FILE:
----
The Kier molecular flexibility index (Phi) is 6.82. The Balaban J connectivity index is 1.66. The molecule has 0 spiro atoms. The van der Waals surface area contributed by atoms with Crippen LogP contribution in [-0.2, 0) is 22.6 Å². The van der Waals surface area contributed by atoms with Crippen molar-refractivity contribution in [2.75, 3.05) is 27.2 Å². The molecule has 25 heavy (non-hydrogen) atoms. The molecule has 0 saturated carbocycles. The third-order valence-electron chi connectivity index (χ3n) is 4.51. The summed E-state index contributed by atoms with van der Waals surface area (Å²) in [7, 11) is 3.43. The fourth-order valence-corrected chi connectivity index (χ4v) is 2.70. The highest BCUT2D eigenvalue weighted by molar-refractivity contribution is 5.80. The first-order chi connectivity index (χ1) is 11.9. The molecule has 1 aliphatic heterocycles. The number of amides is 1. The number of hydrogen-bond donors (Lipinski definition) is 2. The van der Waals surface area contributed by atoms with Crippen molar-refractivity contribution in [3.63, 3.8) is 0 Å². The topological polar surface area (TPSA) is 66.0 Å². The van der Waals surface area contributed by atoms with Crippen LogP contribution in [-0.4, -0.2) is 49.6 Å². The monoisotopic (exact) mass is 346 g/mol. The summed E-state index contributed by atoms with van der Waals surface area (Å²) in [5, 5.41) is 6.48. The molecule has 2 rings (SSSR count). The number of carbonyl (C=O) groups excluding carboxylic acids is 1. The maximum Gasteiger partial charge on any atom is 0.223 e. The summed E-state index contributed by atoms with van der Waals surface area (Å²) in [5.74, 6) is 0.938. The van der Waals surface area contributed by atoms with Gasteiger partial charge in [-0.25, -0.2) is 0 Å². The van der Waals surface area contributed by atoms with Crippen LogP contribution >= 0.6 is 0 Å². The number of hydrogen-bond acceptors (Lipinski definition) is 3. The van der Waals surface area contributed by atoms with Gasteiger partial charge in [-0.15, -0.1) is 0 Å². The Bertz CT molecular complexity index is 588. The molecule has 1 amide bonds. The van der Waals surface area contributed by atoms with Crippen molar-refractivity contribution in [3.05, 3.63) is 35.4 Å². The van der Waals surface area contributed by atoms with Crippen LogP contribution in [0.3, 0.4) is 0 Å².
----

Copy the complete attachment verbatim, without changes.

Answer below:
The Kier molecular flexibility index (Phi) is 6.82. The Balaban J connectivity index is 1.66. The molecule has 0 spiro atoms. The van der Waals surface area contributed by atoms with Crippen LogP contribution in [-0.2, 0) is 22.6 Å². The van der Waals surface area contributed by atoms with Crippen molar-refractivity contribution in [2.75, 3.05) is 27.2 Å². The molecule has 25 heavy (non-hydrogen) atoms. The molecule has 0 saturated carbocycles. The third-order valence-electron chi connectivity index (χ3n) is 4.51. The summed E-state index contributed by atoms with van der Waals surface area (Å²) in [7, 11) is 3.43. The fourth-order valence-corrected chi connectivity index (χ4v) is 2.70. The highest BCUT2D eigenvalue weighted by molar-refractivity contribution is 5.80. The first-order chi connectivity index (χ1) is 11.9. The molecule has 1 aliphatic heterocycles. The number of amides is 1. The number of hydrogen-bond donors (Lipinski definition) is 2. The van der Waals surface area contributed by atoms with Crippen molar-refractivity contribution in [3.63, 3.8) is 0 Å². The topological polar surface area (TPSA) is 66.0 Å². The van der Waals surface area contributed by atoms with Crippen LogP contribution in [-0.4, -0.2) is 49.6 Å². The monoisotopic (exact) mass is 346 g/mol. The summed E-state index contributed by atoms with van der Waals surface area (Å²) in [5, 5.41) is 6.48. The molecule has 2 rings (SSSR count). The number of carbonyl (C=O) groups excluding carboxylic acids is 1. The maximum Gasteiger partial charge on any atom is 0.223 e. The summed E-state index contributed by atoms with van der Waals surface area (Å²) in [5.74, 6) is 0.938. The van der Waals surface area contributed by atoms with Gasteiger partial charge in [-0.25, -0.2) is 0 Å². The van der Waals surface area contributed by atoms with Crippen LogP contribution >= 0.6 is 0 Å². The number of hydrogen-bond acceptors (Lipinski definition) is 3. The van der Waals surface area contributed by atoms with Gasteiger partial charge in [-0.15, -0.1) is 0 Å². The Bertz CT molecular complexity index is 588. The molecule has 1 amide bonds. The van der Waals surface area contributed by atoms with Crippen molar-refractivity contribution in [3.05, 3.63) is 35.4 Å². The van der Waals surface area contributed by atoms with Crippen LogP contribution in [0.3, 0.4) is 0 Å².